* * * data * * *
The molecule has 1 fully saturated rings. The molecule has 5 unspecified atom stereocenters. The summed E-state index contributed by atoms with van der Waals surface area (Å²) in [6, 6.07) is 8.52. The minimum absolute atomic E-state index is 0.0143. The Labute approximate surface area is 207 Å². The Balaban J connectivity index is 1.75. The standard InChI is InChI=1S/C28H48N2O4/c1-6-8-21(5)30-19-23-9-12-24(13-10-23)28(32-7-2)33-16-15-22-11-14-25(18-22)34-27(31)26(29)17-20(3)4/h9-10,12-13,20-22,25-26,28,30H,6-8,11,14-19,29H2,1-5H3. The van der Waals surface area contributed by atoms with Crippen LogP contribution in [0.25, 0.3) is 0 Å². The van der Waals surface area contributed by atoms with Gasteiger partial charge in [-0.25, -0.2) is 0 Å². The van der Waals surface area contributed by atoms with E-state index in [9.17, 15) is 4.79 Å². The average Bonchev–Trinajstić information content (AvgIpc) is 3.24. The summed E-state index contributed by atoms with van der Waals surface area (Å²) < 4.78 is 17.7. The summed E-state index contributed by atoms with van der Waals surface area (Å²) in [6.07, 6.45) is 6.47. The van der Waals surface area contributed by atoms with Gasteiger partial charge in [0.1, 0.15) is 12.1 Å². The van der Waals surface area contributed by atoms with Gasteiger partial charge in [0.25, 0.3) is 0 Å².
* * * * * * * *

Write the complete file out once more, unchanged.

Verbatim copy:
The molecule has 1 fully saturated rings. The molecule has 5 unspecified atom stereocenters. The summed E-state index contributed by atoms with van der Waals surface area (Å²) in [6, 6.07) is 8.52. The minimum absolute atomic E-state index is 0.0143. The Labute approximate surface area is 207 Å². The Balaban J connectivity index is 1.75. The standard InChI is InChI=1S/C28H48N2O4/c1-6-8-21(5)30-19-23-9-12-24(13-10-23)28(32-7-2)33-16-15-22-11-14-25(18-22)34-27(31)26(29)17-20(3)4/h9-10,12-13,20-22,25-26,28,30H,6-8,11,14-19,29H2,1-5H3. The van der Waals surface area contributed by atoms with Crippen LogP contribution in [0.25, 0.3) is 0 Å². The van der Waals surface area contributed by atoms with Gasteiger partial charge in [-0.25, -0.2) is 0 Å². The van der Waals surface area contributed by atoms with E-state index in [9.17, 15) is 4.79 Å². The average Bonchev–Trinajstić information content (AvgIpc) is 3.24. The summed E-state index contributed by atoms with van der Waals surface area (Å²) < 4.78 is 17.7. The summed E-state index contributed by atoms with van der Waals surface area (Å²) in [6.07, 6.45) is 6.47. The van der Waals surface area contributed by atoms with Gasteiger partial charge in [0.1, 0.15) is 12.1 Å². The van der Waals surface area contributed by atoms with Gasteiger partial charge in [0.25, 0.3) is 0 Å².